Tag: rape

Of dread and hope

Of dread and hope

And so Nirbhaya’s gone… a sad sad end to the year.

Each day we read about scores of rapes. We read them with anguish and dread then put away the papers and get on with our lives.. each day. Yet, what is it about Nirbhaya that I can’t get her out of my head? Why is it that the scene haunts me.. a happy 23-year-old boarding a bus with a friend, the ‘normal’ eve-teasing starting off, taking a scary turn and then turning into something horrific. Each night as I’ve gone to bed these last few days she’s been with me. Oh I’ve gone about my days.. playing with the kids, celebrating Christmas and birthdays but she has remained, a sad presence that refuses to go away.

A lot, of course, has to do with the media, the constant news coverage .. the papers, the television, updates, debates, views, news. And then there’s the gruesomeness of the crime and the fact that it happened in our Capital not in some tiny mofussil town.

Even as I bid her farewell I can find little place for hope in my heart.

All I find is dread.

Dread for my daughter…She’s growing up… fast. How will I ensure she’s safe? How will I ever let her walk the streets alone? How will I ever trust she’ll be safe when she’s out with her friends?

And an even greater dread for my son. He’s growing up too… from a baby to a boy. I see him change everyday. He likes hanging out with older boys. I’m not sure I like that. However no longer can I choose his friends. Besides, they aren’t bad boys.. just a few years older… and that makes a difference. There was a time he loved playing with kitchen sets. I saw him being teased, not just by the boys but the girls too. Soon, enough he gave it up. He likes chatting to me, hanging out in the kitchen.. will that go too, with time?

I’m scared.

Will I lose my connect with him? Will the stereotypes take over completely? In a few years time, will I not know him? How long will it be before the seemingly innocent “Girls can’t play cricket and boys don’t play with kitchen sets” changes to the ominous “girls are weak, boys are strong”? And how long before it turns into the truly evil, “If you don’t do what I tell you, I will make you”?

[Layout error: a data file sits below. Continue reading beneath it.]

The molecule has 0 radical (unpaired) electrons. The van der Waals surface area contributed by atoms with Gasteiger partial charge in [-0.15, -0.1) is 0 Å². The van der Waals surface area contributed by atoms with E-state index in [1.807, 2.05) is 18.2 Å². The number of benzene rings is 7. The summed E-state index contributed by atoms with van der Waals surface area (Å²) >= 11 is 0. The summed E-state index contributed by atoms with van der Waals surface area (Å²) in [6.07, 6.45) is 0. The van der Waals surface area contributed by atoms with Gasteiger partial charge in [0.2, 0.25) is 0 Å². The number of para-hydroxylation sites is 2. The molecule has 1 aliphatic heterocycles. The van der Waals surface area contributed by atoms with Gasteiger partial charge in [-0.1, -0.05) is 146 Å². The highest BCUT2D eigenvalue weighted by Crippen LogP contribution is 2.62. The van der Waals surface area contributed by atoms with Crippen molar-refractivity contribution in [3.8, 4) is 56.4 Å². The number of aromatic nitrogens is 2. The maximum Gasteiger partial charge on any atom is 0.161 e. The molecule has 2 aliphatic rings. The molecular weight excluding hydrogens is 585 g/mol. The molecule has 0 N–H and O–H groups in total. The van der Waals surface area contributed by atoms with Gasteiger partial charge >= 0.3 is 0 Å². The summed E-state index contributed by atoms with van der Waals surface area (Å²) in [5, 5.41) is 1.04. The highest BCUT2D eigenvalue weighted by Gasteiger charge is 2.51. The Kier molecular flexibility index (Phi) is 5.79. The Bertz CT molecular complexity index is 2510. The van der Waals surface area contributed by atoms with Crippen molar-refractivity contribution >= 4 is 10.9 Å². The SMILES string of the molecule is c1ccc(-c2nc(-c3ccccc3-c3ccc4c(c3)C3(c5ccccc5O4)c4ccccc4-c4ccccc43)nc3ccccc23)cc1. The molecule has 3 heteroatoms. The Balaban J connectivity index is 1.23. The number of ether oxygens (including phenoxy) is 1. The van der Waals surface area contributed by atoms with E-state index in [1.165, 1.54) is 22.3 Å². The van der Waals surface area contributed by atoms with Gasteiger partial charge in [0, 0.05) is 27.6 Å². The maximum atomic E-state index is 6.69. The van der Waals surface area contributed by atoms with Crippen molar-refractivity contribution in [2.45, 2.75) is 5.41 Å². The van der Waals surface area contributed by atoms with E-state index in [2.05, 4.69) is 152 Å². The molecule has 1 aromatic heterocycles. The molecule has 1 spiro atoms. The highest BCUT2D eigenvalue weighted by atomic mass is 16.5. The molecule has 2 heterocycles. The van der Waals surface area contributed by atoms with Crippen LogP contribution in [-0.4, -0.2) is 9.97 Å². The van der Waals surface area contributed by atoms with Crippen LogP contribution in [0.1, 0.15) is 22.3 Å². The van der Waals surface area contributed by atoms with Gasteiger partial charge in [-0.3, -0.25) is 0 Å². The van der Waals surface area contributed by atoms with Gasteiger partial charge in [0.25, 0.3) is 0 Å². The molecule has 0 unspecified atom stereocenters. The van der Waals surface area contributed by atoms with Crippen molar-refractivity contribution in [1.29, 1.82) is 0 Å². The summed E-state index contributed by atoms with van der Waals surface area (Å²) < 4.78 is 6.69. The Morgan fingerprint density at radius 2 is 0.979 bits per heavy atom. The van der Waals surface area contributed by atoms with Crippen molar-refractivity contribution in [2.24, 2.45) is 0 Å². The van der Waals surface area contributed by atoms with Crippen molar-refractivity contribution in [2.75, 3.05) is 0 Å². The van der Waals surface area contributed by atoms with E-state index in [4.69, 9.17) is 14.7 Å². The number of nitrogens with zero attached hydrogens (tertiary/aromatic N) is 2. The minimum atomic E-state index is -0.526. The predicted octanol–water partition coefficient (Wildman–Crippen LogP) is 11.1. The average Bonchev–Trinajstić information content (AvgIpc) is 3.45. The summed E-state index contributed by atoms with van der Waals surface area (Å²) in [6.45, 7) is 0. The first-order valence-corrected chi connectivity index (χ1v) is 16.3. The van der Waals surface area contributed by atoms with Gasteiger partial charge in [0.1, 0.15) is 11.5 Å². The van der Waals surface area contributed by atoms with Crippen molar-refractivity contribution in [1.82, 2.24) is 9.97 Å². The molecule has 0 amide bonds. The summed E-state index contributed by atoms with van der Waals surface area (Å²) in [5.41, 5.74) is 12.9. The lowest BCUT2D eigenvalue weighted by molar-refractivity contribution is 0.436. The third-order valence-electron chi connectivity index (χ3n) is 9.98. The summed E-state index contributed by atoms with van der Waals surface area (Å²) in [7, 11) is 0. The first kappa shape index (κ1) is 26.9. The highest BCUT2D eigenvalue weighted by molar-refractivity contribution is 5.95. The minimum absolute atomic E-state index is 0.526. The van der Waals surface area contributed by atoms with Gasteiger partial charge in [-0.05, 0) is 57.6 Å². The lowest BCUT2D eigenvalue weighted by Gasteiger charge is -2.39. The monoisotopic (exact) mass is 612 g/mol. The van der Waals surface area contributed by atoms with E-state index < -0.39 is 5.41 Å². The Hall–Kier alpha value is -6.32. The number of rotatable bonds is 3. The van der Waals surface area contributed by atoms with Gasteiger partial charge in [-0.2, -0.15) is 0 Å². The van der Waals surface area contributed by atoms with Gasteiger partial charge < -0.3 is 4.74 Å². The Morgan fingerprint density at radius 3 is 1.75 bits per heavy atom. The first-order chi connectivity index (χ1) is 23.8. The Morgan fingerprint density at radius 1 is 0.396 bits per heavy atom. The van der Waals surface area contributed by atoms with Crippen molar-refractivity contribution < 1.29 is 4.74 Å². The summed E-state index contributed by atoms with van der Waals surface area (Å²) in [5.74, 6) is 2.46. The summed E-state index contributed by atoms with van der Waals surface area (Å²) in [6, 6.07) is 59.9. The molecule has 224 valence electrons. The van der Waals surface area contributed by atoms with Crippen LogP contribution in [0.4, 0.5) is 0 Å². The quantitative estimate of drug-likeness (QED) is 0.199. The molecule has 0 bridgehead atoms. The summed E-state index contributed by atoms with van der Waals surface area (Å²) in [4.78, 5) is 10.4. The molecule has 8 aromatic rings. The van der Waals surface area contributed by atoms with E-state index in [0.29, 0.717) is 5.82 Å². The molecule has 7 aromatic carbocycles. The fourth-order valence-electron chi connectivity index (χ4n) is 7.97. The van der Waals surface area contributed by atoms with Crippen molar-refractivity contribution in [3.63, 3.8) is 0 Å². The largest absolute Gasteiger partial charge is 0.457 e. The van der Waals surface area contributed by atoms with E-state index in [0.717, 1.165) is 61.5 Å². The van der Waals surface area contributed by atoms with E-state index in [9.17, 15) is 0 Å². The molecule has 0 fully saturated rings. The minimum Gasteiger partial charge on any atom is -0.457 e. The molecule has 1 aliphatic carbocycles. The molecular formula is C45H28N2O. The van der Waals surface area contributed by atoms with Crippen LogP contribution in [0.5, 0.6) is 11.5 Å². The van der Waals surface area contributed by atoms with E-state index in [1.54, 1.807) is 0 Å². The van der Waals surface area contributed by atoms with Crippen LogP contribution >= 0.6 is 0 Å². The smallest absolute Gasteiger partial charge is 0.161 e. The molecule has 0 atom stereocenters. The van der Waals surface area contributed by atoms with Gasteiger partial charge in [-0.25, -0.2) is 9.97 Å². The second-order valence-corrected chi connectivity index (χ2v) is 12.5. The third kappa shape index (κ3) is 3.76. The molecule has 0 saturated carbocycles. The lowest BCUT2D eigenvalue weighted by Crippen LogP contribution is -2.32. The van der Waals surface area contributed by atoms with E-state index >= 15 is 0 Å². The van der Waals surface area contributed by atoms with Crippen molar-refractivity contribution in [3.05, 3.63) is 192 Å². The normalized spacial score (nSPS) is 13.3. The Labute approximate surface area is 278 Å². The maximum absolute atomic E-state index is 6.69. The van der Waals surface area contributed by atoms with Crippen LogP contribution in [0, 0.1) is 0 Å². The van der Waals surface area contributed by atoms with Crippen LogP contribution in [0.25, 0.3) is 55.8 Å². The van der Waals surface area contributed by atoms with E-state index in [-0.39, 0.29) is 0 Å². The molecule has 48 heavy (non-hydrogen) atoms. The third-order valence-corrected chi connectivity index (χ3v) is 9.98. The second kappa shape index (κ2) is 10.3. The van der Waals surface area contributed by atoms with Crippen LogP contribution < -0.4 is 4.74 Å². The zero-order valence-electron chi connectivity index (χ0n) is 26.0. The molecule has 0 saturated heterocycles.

Pic Courtesy Google

Soon.. it’ll be very soon if I let the dread take over, if I let Nirbhaya signify ‘dread’ rather than ‘hope’.

If I want my children to remain mine, I have to keep the hope alive, along with her memory. I, only I can do that and I will.

I once dreamed about a safe country and I will have it. I will keep the connection alive with my children. I will not let them fall prey to stereotypes. I will teach them to value humans .. men and and women alike. I will not let men rule the roads. They belong to my daughter as to my son. She will walk out alone… at night, if she needs to,… and she will be safe because I taught my son well.

RIP, Nirbhaya.

The post is part of Write Over the Weekend, an initiative for Indian Bloggers by BlogAdda.

No means No

No means No

Dear Hrit and Naisha,

Today morning as we sat watching the news you suddenly asked “What’s Rape?” and left me completely flustered. I struggled to find an answer even as a hundred thoughts flashed across my mind. You’re just 10, where had you heard that word? Are you even old enough to absorb this stuff? Who had you been talking to? Were there other things you’d heard of that I needed to clarify?

I floundered in the dark wondering how to explain it all to you. How to explain the heinousness of the crime without explicit details? How to reveal to you the horror of the word without scaring you? How to teach you to be careful without extinguishing your carefree spirit? How to help you grow up to face reality without taking away your innocence? I wondered.

I struggled along babbling about ‘good touch bad touch’, about never being alone in washrooms, about being wary of overfriendly strangers.. trying to warn you… yet never really getting to the point.. never really telling you what I was warning you about.

You’d both looked from me to the television a little lost at the connection between thousands of people being bombarded with water cannons and lecherous men in lonely bathrooms. A hundred more questions unfolded. “But why are so many people there?” “Why is the police pushing them?” “Who are they shouting at?”

Oh you were so confused.

And so here I am trying to get some answers for you. Those people, dear children, are angry. Angry at something that happened to a girl and her friend. They were both raped, violated, hurt, harmed by a group of cruel men — the girl physically, her friend mentally. The scars will take a long long time to heal.

Those people are all standing out there in the cold and the rain demanding for those men to be punished. Will they get justice? Is this even the right way to demand justice? Are they doing the right thing? I don’t know. What I do know is that the need to demand why youngsters are not safe in a country built on tolerance, is right.

The anger is right. I feel it too. Anger, frustration, empathy, shame, hurt, worry, fear.. I feel all of that. I wish I were there. I wish you were a bit grown up and I wish you were there too. But we cannot be there. What we can do, however, is to learn to respect people’s right to be the way they want to be, to not force our morality, our sense of right or wrong on them; to look beyond short skirts and skimpy tops; to create and respect boundaries; above all to learn to say as well as to  understand and respect that small word ‘No’, so that no one is raped ever again.. mentally or physically.



This is a part fictional letter inspired by a friend’s inquisitive 10-year-old. The post is written as part of Write Over the Weekend, an initiative for Indian Bloggers by BlogAdda.

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